Into the cloud- a quick AWS primerApril 26, 2014
Amazon Web Services used to scare the hell out of me.
There are so many things to click on all the time everywhere. Is this what I want? That? This? Everything is an abbreviation or an acronym and the UX feels like the table of contents for a technical manual. And the very first thing they ask for is your credit card information.
Wait- I thought this was free? Or something? Didn’t someone say this was free? What?
Errrmgh, yes and no. Mostly yes… you just have to click on the right things. But also no… my bill last month was for nine cents, which hardly breaks the bank, but does officially qualify as “not free.” It took me a few attempts to get through the process… I would give up at some obscure menu or get spooked by the credit card info part. It wasn’t until Tom Ballinger sat down with and gave me a walk through that I realize how easy it is to get set up.
I’ve since helped quite a few of my fellow batchlings with the same process, so I thought it would be worthwhile to write a post about it. As of now, all this information is accurate. If you’re reasonably comfortable on the command line, then in 20 or so minutes you too can have access to a virtual linux box up in the “cloud” for basically nothing (caveats ahead though!). This is going to be pretty step by step, but let me know if I miss anything or if anything is slightly unclear.
Step one: get an account.
This one is pretty easy, but has a couple gotchas. Go here and click on “sign up.” Yes, I know you have an Amazon account already probably. Isn’t it the same account then? Why do I need to put in my credit card info right now? I signed in with the other account… uh…? Yeah it’s fine. It is the same/new account.
Now for the main reason AWS scared me off so many times. You give them your credit card right now at the beginning, and they can charge you if you go over their free usage tier. Yikes! This makes AWS not ideal for any project that you are expecting to receive a moderate amount of non-commercial traffic for. If you’re just playing around with the process and trying to learn about how to do some sysadmin-y things, great! Also: great! if you have a project which will generate some income via its traffic. But there is a large use case in between those that does kind of give me the creeps. What about the slim chance that I accidentally write a hit blog post? Am I going to get slammed with a huge bill? Or make a little app that goes viral or something… these possibilities exists, and if you are worried about them you should look into Heroku, or Github pages, or even something like Linode that has a fixed fee (more on that later.)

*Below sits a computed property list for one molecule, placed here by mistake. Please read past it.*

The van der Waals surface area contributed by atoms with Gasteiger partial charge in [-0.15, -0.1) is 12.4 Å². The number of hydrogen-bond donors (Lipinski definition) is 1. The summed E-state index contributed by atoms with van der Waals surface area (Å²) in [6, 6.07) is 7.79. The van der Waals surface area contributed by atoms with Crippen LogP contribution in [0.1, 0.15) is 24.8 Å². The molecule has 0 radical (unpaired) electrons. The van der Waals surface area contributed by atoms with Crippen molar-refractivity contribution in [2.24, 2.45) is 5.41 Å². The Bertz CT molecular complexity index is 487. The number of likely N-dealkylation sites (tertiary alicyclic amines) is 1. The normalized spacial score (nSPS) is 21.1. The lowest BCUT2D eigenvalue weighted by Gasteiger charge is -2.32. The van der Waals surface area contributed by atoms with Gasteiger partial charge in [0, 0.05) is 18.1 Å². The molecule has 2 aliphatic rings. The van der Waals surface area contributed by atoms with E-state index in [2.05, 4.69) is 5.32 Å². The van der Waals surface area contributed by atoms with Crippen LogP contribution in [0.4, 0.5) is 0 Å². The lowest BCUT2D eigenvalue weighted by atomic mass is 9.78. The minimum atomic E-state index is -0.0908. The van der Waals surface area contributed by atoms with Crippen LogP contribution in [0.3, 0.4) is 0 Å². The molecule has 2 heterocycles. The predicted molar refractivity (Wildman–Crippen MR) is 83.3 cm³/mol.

But if you want to fiddle and have the freedom to spin up and destroy VM’s on a whim while learning about the process, AWS fits the bill. As long as you don’t keep more than one instance running at a time and are judicious about what you host and how you share it, you won’t get blasted. Tom showed me his account history, and most months were less than 25 cents. The largest bill he ever got was for 100 dollars, and that was a month that he was hosting a Minecraft server, which is most likely not something you can easily do accidentally.
But do take care to select the “free tier.” They will try to upsell you: my favorite is the page that says that the free tier has “very poor” transfer rates. Ok I get it, it’s free after all, but it’s totally adequate for pooping around with, so don’t sweat it.
Step One.5: click on the right thing.
This one doesn’t really deserve a whole step, but it does deserve special mention. After you sign up for an account, you’ll sign in to the account. And then I think you have to click on “My account” and then “AWS Management Console.” Then you will be greeting with exactly 1287 icons with inexplicable letters next to them. Many of them are, I’m sure, very useful, if you know what they do. Even if you know what they do, they are all named by acronyms, or cutesy Amazon specific names, or both. All I wanted was shell access to a VM. If that is what you want, too, then click on:
Again: that is the second icon in the list that looks like a squished screw or a dumbbell with no bar in the middle of it or a server farm (I guess) and it says
EC2- Virtual Servers in the Cloud
Great, moving on.
Step Two: Create and Launch an Instance
Amazon’s free tier gives you something like 750 hours of free computation time a month, which is a hair over 31 days worth. Enough for even August! Wow! If you keep one instance up all the time, you won’t exceed that number ever, because math. BUT, you could also spread them out. If you want to run 2 machines simultaneously for 375 hours each and then cut them off, you can do that. If you want to run 750 machines for an hour each all at once, or 45,000 machines for a minute, then I guess you could do that, also, but you’ll be tempting the fates. As long as you don’t have more than one instance running at a time, you won’t be charged for computation time during the first year. [Update on that is that the lowest unit of charge is an hour, so I guess the most you could do is 750; that’s probably enough though! (thanks Rose!)]